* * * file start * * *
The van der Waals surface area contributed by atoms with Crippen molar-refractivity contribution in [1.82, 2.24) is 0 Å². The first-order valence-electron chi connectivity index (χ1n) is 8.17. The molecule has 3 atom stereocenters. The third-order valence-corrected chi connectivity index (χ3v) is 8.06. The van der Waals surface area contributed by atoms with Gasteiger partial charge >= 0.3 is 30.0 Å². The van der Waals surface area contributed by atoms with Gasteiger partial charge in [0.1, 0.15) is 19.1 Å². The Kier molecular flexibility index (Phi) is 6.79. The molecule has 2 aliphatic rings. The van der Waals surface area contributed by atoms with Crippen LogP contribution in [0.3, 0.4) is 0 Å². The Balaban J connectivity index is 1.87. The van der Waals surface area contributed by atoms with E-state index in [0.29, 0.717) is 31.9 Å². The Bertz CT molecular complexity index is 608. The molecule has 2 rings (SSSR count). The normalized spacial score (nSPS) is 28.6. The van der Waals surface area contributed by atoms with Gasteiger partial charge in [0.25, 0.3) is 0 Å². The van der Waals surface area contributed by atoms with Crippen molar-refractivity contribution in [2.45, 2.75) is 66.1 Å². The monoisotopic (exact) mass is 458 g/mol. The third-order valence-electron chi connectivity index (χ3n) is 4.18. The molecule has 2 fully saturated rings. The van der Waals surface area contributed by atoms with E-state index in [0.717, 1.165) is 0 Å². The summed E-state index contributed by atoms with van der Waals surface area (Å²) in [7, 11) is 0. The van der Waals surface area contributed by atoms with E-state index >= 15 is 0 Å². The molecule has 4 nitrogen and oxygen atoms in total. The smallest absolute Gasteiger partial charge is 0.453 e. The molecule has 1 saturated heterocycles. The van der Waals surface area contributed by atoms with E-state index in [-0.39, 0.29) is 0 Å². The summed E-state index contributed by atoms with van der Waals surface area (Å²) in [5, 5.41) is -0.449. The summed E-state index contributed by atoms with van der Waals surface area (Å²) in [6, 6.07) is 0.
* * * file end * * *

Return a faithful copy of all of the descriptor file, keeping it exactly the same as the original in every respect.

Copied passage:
The van der Waals surface area contributed by atoms with Crippen molar-refractivity contribution in [1.82, 2.24) is 0 Å². The first-order valence-electron chi connectivity index (χ1n) is 8.17. The molecule has 3 atom stereocenters. The third-order valence-corrected chi connectivity index (χ3v) is 8.06. The van der Waals surface area contributed by atoms with Gasteiger partial charge >= 0.3 is 30.0 Å². The van der Waals surface area contributed by atoms with Gasteiger partial charge in [0.1, 0.15) is 19.1 Å². The Kier molecular flexibility index (Phi) is 6.79. The molecule has 2 aliphatic rings. The van der Waals surface area contributed by atoms with Crippen LogP contribution in [0.3, 0.4) is 0 Å². The Balaban J connectivity index is 1.87. The van der Waals surface area contributed by atoms with E-state index in [0.29, 0.717) is 31.9 Å². The Bertz CT molecular complexity index is 608. The molecule has 2 rings (SSSR count). The normalized spacial score (nSPS) is 28.6. The van der Waals surface area contributed by atoms with Gasteiger partial charge in [0.25, 0.3) is 0 Å². The van der Waals surface area contributed by atoms with Crippen molar-refractivity contribution in [2.45, 2.75) is 66.1 Å². The monoisotopic (exact) mass is 458 g/mol. The third-order valence-electron chi connectivity index (χ3n) is 4.18. The molecule has 2 fully saturated rings. The van der Waals surface area contributed by atoms with E-state index in [0.717, 1.165) is 0 Å². The summed E-state index contributed by atoms with van der Waals surface area (Å²) in [7, 11) is 0. The van der Waals surface area contributed by atoms with E-state index >= 15 is 0 Å². The molecule has 4 nitrogen and oxygen atoms in total. The smallest absolute Gasteiger partial charge is 0.453 e. The molecule has 1 saturated heterocycles. The van der Waals surface area contributed by atoms with E-state index in [-0.39, 0.29) is 0 Å². The summed E-state index contributed by atoms with van der Waals surface area (Å²) in [5, 5.41) is -0.449. The summed E-state index contributed by atoms with van der Waals surface area (Å²) in [6, 6.07) is 0.